EVALUATION OF TUBERCULIN SKIN TEST IN UNVACCINATED 0- TO 7-YEAR-OLD CHILDREN OF NORTHERN GREECE
INTRODUCTION: The tuberculin skin test (TST) is an important tool in the diagnosis of tuberculosis in children.
OBJECTIVE: The purpose of this study was to evaluate the proportion of 0- to 7-year-old children with induration of 5 to 9 or ≥10 mm after TST.
METHODS: During the 5-year period 2001–2005, 65 401 0- to 7-year-old children (50.2% female) were enrolled in this study and TST was performed before BCG vaccination. Mantoux reaction and the extent of induration of the transversal diameter were evaluated. Among 65 401 children, 8018 were 0 to 5 years of age (group A) and 57 383 were 6 to 7 years of age (group B).
RESULTS: In group A, 19 (0.23%) children had induration within 5 to 9 mm (mean diameter: 6.81 mm) and 42 children (0.52%) had induration within 10 to 25 mm (mean: 14.4 mm). In group B, 62 (0.1%) children had induration within 5 to 9 mm (mean: 7.27 mm) and 186 (0.32%) children had induration within 10 to 30 mm (mean: 14.57 mm). Children with TST induration ≥10 mm were given treatment for tuberculosis; for those with induration of 5 to 9 mm, their environment was examined for the presence of risk factors.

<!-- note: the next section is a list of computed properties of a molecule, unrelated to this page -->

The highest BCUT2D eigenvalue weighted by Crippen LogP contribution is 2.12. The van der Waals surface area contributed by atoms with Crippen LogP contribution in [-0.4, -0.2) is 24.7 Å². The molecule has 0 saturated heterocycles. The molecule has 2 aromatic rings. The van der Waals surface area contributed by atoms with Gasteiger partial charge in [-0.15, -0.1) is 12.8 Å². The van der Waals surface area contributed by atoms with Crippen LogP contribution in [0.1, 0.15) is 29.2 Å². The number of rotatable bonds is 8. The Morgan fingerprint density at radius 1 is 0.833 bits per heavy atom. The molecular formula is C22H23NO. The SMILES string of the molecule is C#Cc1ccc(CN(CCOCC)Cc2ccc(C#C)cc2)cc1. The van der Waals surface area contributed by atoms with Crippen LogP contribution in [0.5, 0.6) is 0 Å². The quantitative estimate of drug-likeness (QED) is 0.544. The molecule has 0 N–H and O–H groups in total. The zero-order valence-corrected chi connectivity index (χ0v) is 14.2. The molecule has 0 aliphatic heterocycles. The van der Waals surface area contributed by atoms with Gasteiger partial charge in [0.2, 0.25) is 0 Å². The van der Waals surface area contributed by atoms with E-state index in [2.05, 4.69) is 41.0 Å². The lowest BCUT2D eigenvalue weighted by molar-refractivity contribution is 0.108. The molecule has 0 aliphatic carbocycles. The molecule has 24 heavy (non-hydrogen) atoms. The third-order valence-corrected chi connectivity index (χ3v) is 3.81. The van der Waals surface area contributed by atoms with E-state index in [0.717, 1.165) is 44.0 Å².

CONCLUSIONS: The discovery of a high number of children with positive TST results (≥10 mm) in both groups indicates a remaining tuberculosis problem in Greece. The extent of induration up to 30 mm reveals the exposure of children of these age groups to high mycobacterial burden from adults with tuberculosis, especially immigrants from countries of Eastern Europe.
Submitted by Georgia Zardava
- Copyright © 2008 by the American Academy of Pediatrics